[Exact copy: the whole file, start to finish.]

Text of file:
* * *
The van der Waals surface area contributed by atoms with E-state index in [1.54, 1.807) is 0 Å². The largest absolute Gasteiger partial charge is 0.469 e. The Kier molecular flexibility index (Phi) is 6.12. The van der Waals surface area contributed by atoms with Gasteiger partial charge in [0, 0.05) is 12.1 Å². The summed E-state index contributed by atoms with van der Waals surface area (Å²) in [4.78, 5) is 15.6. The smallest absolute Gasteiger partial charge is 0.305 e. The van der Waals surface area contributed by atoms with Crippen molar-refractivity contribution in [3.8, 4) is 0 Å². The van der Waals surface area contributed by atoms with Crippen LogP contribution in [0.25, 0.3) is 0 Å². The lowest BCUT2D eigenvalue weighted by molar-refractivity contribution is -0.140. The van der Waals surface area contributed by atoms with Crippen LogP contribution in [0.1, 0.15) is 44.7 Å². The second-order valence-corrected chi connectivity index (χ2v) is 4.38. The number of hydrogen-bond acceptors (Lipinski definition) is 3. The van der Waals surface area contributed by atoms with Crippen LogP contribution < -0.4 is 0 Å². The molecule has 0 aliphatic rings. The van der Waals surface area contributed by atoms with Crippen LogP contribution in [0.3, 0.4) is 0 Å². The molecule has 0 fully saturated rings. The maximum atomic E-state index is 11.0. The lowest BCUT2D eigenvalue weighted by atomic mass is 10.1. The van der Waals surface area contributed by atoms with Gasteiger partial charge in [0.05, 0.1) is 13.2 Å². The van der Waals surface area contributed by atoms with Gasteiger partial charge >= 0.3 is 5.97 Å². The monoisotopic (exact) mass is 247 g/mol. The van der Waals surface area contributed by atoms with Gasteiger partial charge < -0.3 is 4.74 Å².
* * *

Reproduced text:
The van der Waals surface area contributed by atoms with E-state index in [1.54, 1.807) is 0 Å². The largest absolute Gasteiger partial charge is 0.469 e. The Kier molecular flexibility index (Phi) is 6.12. The van der Waals surface area contributed by atoms with Gasteiger partial charge in [0, 0.05) is 12.1 Å². The summed E-state index contributed by atoms with van der Waals surface area (Å²) in [4.78, 5) is 15.6. The smallest absolute Gasteiger partial charge is 0.305 e. The van der Waals surface area contributed by atoms with Crippen molar-refractivity contribution in [3.8, 4) is 0 Å². The van der Waals surface area contributed by atoms with Crippen LogP contribution in [0.25, 0.3) is 0 Å². The lowest BCUT2D eigenvalue weighted by molar-refractivity contribution is -0.140. The van der Waals surface area contributed by atoms with Crippen LogP contribution in [0.1, 0.15) is 44.7 Å². The second-order valence-corrected chi connectivity index (χ2v) is 4.38. The number of hydrogen-bond acceptors (Lipinski definition) is 3. The van der Waals surface area contributed by atoms with Crippen LogP contribution < -0.4 is 0 Å². The molecule has 0 aliphatic rings. The van der Waals surface area contributed by atoms with Crippen LogP contribution in [0.3, 0.4) is 0 Å². The molecule has 0 fully saturated rings. The maximum atomic E-state index is 11.0. The lowest BCUT2D eigenvalue weighted by atomic mass is 10.1. The van der Waals surface area contributed by atoms with Gasteiger partial charge in [0.05, 0.1) is 13.2 Å². The van der Waals surface area contributed by atoms with Gasteiger partial charge >= 0.3 is 5.97 Å². The monoisotopic (exact) mass is 247 g/mol. The van der Waals surface area contributed by atoms with Gasteiger partial charge < -0.3 is 4.74 Å².